German Alps Festival at Hunter Mountain, New York State, in 1975

Curved leading edges

Art based on a photo of the Wasp CB240 semi-cylindrical Rogallo hang glider of 1974-5

Wasp CB240 semi-cylindrical Rogallo hang glider of 1974-5

The Wasp CB240 was almost certainly copied from the Seagull 3, with leading edge tubes permanently formed into parabolic curves. See Semi cylindrical Rogallo in Rogallo wing definitions and diagrams.

Top British pilot Brian Wood flew a Wasp CB240 in the World Championship competition at Kössen, Austria, in 1975…

…in those days the sails weren’t fixed as securely as now and the sail on my [Wasp CB240] had become detached from the end of the leading edge after being knocked about on the chair lift. I didn’t think it would have any effect but while I was flying a tight 360 the sail rode up the boom. Suddenly I found myself flying on one half of the kite. The kite went into a spiral dive Fortunately the kites were built like tanks in those days — the CB had two inch leading edges — and it survived the pounding of the G forces. I was then lucky enough to ditch it in a bank of snow.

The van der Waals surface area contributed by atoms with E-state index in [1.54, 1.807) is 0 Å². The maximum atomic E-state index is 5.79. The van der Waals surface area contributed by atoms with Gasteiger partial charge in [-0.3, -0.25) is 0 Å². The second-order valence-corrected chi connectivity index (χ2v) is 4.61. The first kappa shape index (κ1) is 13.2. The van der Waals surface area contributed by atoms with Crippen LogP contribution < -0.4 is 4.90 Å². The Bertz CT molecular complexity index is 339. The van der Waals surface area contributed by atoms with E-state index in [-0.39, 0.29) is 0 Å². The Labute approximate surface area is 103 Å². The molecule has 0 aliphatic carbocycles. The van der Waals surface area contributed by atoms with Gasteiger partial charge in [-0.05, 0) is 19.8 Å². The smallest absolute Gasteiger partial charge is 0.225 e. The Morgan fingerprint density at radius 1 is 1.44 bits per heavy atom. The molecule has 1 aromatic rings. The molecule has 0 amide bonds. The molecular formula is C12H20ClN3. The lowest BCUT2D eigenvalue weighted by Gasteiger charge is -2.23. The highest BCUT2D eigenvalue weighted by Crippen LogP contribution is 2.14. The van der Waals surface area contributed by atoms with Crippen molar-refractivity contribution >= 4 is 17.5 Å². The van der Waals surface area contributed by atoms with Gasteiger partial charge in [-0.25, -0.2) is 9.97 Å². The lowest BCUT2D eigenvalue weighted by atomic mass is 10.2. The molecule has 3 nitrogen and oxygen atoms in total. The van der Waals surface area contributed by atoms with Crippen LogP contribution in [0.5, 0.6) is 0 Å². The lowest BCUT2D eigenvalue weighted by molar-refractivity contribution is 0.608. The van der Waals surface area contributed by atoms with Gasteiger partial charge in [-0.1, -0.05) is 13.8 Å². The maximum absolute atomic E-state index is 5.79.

— Brian Wood quoted in an interview in Wings (BHGA magazine) August 1977

The interviewer, David Worth of the Southern Hang Gliding Club, added “That flight can be seen on a hang gliding film which is currently touring the cinemas.”

Brian continues:

Competitions are for me a must, because I can’t afford to buy hang gliders especially at the price they are today. If you do well in competitions there is always someone willing to sponsor you.

See also the related topics menu Waspair of Surrey, England.

Puff the magic dragon

Art based on a photo by Malcolm Hawksworth of Colin Joby flying Puff the Magic Dragon

Colin Joby flying Puff the Magic Dragon. Photo by Malcolm Hawksworth.